The Legal System

Front Cover
OUP Oxford, Apr 8, 2010 - Law - 265 pages
The Legal System provides an overview of the institutions, personnel, and procedures that make up the legal system in England and Wales. Current changes are explained and critically evaluated, and the text explores a number of key competing themes and underlying tensions which run through the legal system. These are identified in the first chapter and then illustrated through concise exposition and practical examples in the following substantive chapters. Brief summaries at the beginning of each chapter enable students to assess the key points of study quickly and easily. Meanwhile further reading lists, useful web site links, and self-test questions at the end of chapters allow students to research the subject in more depth, and to test their understanding of this important area of study. This is an ideal introduction to the subject; the concise volume successfully combines key principles with thought-provoking questions, and points the way for further study and more in-depth analysis.
 

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Contents

1 Introduction
1
2 The organization of the courts
15
3 Sources of law
28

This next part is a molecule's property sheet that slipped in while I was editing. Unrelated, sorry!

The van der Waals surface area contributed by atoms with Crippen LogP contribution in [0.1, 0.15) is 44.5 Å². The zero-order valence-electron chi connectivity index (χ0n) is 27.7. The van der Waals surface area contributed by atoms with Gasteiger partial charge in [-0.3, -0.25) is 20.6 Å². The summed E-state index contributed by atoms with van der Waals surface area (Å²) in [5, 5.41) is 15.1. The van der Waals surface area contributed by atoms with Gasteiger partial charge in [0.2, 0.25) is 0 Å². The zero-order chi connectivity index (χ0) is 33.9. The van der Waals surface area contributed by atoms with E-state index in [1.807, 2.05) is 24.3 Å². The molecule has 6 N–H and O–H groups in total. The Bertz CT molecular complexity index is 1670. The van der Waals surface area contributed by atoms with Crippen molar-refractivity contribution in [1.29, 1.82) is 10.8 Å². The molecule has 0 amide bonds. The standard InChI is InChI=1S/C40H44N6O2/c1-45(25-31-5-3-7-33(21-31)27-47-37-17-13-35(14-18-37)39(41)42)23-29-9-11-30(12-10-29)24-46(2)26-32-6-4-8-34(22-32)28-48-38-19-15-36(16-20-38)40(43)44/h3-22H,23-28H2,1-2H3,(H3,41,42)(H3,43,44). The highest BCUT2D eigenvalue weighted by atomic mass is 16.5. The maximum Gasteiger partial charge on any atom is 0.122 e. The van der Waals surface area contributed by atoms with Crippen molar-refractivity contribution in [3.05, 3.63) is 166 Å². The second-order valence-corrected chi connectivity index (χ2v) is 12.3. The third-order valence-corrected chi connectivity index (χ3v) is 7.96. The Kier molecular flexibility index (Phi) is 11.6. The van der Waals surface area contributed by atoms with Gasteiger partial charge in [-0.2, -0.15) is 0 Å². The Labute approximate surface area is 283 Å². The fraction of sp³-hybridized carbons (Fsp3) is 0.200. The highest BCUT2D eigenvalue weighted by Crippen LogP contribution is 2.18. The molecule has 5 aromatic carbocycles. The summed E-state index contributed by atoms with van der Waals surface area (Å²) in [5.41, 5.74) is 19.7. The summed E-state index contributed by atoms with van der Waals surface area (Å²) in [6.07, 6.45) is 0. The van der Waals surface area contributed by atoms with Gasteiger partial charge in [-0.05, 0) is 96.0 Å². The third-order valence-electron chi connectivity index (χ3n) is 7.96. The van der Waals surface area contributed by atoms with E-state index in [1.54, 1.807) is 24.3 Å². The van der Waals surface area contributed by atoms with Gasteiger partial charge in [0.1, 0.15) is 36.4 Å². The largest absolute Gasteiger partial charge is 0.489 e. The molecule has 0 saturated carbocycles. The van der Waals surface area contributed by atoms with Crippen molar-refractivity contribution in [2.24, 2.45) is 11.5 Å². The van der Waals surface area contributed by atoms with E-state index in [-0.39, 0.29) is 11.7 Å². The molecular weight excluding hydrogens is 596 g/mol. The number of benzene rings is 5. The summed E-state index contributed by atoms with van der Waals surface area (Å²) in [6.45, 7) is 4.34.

4 The Human Rights Act 1998
35
5 The legislative process
50
6 Statutory interpretation
59
7 Case law precedent and judicial lawmaking
68
8 The civil justice process
79
12 The prosecution process
142
13 The trial process
152
14 Criminal appeals and the postappeal process
166
15 The provision of legal services
180
16 The structure and functions of the judiciary
198
17 Judicial appointments
211
18 Lay adjudication
225
19 Funding of legal services
238

9 The Woolf reforms to civil justice
95
10 Recent trends in the criminal justice system
108
11 Police powers
122

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About the author (2010)


Kate Malleson is Professor of Law at Queen Mary, University of London. Professor Malleson has published widely in her area of expertise, namely the legal system and the judiciary, and from 2002-2005 she was case notes editor of the Modern Law Review. She has recently been awarded AHRC funding for a three-year research project from 2006-2009 on the selection process of the international judiciary. In 2003-5 she was a specialist adviser to the House of Commons Constitutional Affairs Select Committee assisting it in its review of the provisions of the Constitutional Reform Bill. She was a Member of the Fawcett Commission on Women which reported in 2004.
Richard Moules is a Newton Trust lecturer and fellow at Fitzwilliam College, Cambridge, where he supervises students in constitutional and administrative law. His research interests are in the fields of administrative law, human rights, planning and environmental law and civil procedure. He is also a member of the Landmark Chambers Centre for Environmental Law.

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